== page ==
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Fusing Open Source and Work with Paul Henschel

Fusing Open Source and Work with Paul Henschel

Coders and creators of all kinds use CodeSandbox to prototype and share their ideas. This creator profile showcases the sandboxes of web animation pioneer Paul Henschel and we chat about the symbiotic relationship he's forged between his open-source contributions and professional work.

Paul is a Frontend developer at AWV, working with CAD technology for industrial design. A prolific library creator, he's the creator of react-spring, react-use-gesture, zustand, react-three-fiber, and a whole bunch of others.

Check out his profile on CodeSandbox for a staggering array of tech demos and creative experiments, ranging from high-performance 3D animations to beautiful landscapes and fully interactive games.

How would you describe your work?

I'm trying to bring open-source more into my work life. I was involved in open source a long time ago, but it became really time-consuming. I had to stop and focus on work. But eventually, I started to push the little problems I was facing into the open. And now, much of what I do professionally is related to open source.

This is great because I can satisfy my creative drive and have fun. At work, I need to solve unusual challenges and problems that, at least on the outside, seem to have little to do with CAD and industrial computation. But they, directly and indirectly, help grow both the open-source libraries I create and the applications built with it, like our products. We get contributors and people interested in what we do and it helps us get the word out.

How did you get into it?

It was just a hobby. I got into Android, and as I started to hack away, I created something like a firmware based on Google's AOSP. It was called Paranoid Android, and when it got bigger, a team formed around it. For me, being active in open source was taking too much time. I stopped, and for a long time, I did not touch it at all.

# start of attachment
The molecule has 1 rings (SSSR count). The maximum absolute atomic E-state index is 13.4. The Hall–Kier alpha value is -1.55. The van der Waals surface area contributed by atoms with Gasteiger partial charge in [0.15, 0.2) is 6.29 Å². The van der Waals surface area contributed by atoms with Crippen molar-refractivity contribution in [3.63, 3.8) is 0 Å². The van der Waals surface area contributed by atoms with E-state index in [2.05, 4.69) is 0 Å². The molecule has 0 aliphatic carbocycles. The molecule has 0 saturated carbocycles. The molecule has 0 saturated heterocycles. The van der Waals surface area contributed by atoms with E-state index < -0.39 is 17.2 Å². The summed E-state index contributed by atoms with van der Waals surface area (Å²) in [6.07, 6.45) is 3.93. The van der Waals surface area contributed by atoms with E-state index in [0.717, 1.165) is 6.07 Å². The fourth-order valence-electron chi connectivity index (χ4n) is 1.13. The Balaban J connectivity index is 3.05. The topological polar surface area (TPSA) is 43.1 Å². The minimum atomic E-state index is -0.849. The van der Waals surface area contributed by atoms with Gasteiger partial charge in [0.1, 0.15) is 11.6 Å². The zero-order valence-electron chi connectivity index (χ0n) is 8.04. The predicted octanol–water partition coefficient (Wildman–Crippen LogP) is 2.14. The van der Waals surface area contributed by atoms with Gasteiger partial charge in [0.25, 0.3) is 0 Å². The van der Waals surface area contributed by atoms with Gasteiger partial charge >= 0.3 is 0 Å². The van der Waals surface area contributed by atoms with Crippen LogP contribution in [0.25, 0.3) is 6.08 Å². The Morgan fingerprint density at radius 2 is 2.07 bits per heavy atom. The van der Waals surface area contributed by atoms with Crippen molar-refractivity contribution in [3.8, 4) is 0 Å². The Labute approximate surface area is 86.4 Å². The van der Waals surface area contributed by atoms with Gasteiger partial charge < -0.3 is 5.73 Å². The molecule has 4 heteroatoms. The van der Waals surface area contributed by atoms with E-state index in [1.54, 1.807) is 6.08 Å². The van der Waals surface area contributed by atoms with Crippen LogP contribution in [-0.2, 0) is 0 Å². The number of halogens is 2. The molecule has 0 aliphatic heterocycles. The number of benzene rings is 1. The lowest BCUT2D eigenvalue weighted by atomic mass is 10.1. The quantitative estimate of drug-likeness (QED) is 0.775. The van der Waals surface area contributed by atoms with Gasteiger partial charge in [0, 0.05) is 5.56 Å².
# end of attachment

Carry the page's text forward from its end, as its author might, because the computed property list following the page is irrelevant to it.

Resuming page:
Enter React, and it rekindled my passion for open source and programming in general. This is how react-spring was born, react-use-gesture, zustand, react-three-fiber, all these different libraries. They all represent little problems which I was facing at work.

Take react-spring, for example. It started because I needed to animate something that had to do with color interpolation. At this time, there were only two libraries: react motion and animated. They were good, and each had its own benefits, but also some downsides. I tried to merge the two, taking ideas from react-motion like the declarative approach and mixed it with animated's powerful interpolations and performance.

I started to incorporate my own ideas, and it got bigger. I think that nowadays, it's the second biggest React library for animation after react-motion. Now there is more choice and awesome libraries like framer-motion.

Who are the people or projects that inspired you while you were learning?

One of my biggest inspirations was Christopher Chedeau because he was doing things that no one has thought of, like CSS in JS, auto-formatting with Prettier, or Animated, which is still the primary approach for animation on React Native. The way it worked was completely out of the box as it doesn't animate by props but outside of React. Christopher was always very helpful and supportive of everything I did.

A tip for beginners

If you visit react-three-fiber on GitHub, there is a fundamentals section where you can start easily on a simple thing. Then go through the documentation of Three.JS and try out stuff.

A project to fork

I would choose the react-three-fiber demo. It's a template that has two rotating, interactive cubes. Fork it, try changing some values, and then scroll through our API to see what the various settings and hooks do.

Profile pages on CodeSandbox are where you can share your sandboxes and let folks know a little bit about yourself and your creations. They're a great place to showcase your work and link from your website, social bio, or resume. Register or sign in to make your own.